Scientists Turn Skin Tissue into Beating Heart Cells

Scientists from the Technion-Israel Institute of Technology in Haifa have transformed skin tissue into beating heart cells, forging a path for further research into more effective post-heart attack therapy options.

The breakthrough may eventually pose as a solution for patients with severe organ damage by eliminating the risk of rejection by the body’s own immune system. For now, the cells have not been returned to patients, though they are healthy and beat in tandem with those of other heart cells in lab rats.

“We have shown that it’s possible to take skin cells from an elderly patient with advanced heart failure and end up with his own beating cells in a laboratory dish that are healthy and young- the equivalent to the stage his heart cells were in when he was just born,” explained Lior Gepstein, a cardiologist working on the project.

The original theory was suggested back in 2007 by two separate teams of scientists; Shinya Yamanaka in Japan and James Thomson in the U.S. Both researchers discovered ‘pluripotency’ genes that could apparently bring older cells back to a much younger developmental stage.

In the Israeli study, the scientists took skin cells from two heart attack survivors over the age of 50. With the help of three pluripotency genes, they brought them back to an immature stage, and then grew them into brand new heart muscle tissue.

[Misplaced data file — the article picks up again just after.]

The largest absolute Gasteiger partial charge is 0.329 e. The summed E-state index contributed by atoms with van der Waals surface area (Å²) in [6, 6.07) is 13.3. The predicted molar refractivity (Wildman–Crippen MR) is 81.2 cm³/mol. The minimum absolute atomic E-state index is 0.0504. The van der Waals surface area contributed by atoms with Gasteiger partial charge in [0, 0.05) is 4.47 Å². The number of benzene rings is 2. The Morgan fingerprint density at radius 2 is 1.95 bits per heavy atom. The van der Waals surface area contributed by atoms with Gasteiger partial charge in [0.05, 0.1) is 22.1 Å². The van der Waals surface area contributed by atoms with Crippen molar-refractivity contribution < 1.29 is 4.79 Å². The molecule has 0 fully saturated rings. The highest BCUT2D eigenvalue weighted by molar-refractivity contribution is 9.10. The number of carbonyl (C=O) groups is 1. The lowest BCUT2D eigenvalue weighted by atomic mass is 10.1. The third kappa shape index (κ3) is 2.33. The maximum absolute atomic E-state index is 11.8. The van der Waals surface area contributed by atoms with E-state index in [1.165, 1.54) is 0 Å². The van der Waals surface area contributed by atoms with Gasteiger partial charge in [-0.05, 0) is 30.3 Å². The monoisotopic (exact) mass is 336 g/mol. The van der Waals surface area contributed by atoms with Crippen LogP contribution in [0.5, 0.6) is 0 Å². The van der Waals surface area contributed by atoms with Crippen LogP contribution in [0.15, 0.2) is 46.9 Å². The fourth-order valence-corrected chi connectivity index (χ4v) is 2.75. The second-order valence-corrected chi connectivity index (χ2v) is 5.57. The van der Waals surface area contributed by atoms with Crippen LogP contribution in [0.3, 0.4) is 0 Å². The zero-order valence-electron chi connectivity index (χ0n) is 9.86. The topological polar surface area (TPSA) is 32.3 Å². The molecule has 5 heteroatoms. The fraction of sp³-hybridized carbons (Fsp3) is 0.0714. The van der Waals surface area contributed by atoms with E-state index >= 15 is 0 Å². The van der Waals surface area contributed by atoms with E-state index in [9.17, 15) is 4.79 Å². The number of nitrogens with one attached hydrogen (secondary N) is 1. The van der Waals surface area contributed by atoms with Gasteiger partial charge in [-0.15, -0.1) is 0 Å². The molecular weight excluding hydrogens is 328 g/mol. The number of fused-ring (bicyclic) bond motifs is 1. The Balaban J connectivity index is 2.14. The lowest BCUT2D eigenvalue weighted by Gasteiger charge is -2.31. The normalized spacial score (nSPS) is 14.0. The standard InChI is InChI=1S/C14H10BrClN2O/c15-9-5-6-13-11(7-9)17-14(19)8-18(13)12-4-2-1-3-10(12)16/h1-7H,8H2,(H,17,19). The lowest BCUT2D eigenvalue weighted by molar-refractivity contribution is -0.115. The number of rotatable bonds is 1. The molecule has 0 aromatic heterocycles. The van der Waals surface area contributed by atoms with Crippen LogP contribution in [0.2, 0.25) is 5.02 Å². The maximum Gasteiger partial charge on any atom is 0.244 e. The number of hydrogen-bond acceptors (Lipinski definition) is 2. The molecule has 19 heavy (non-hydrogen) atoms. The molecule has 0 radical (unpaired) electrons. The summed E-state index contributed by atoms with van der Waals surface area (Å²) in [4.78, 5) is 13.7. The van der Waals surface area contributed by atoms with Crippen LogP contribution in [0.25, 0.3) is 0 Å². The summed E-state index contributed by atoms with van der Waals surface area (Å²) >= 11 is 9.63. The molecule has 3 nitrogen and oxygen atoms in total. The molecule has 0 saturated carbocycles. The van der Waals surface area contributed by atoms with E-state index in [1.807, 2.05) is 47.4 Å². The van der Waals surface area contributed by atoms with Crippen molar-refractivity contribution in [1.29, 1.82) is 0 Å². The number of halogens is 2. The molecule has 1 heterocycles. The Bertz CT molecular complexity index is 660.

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“What was interesting was the cells could integrate with the rat tissue and contract in synchrony,” Gepstein said once the cells were injected and accepted by the rats’ hearts. “If you put the cells in and they beat with a completely different timing, you wouldn’t see any improvement in heart function and may even cause a dangerous arrhythmia.”

A consultant cardiologist at Edinburgh University, Nicholas Mills, said: “More people are surviving following a heart attack than ever before and therefore the number of people living with a damaged heart and heart failure is increasing. Unfortunately, the body has only very limited capacity to repair the heart following a heart attack, There is therefore an urgent need to develop effective and safe treatments to regenerate the heart.”

He added, “this technology needs to be refined before it can be used for the treatment of patients with heart failure, but these findings are encouraging and take us a step closer to our goal of identifying an effective means of repairing the heart and limiting the consequences of heart failure.”


Angie is a home health nurse who has been working with patients for over 20 years. In her free time, she enjoys dabbling in the stock market, taking spinning classes, cooking and gardening. She loves being the editor at Sunstone. Reach her at angie[at]

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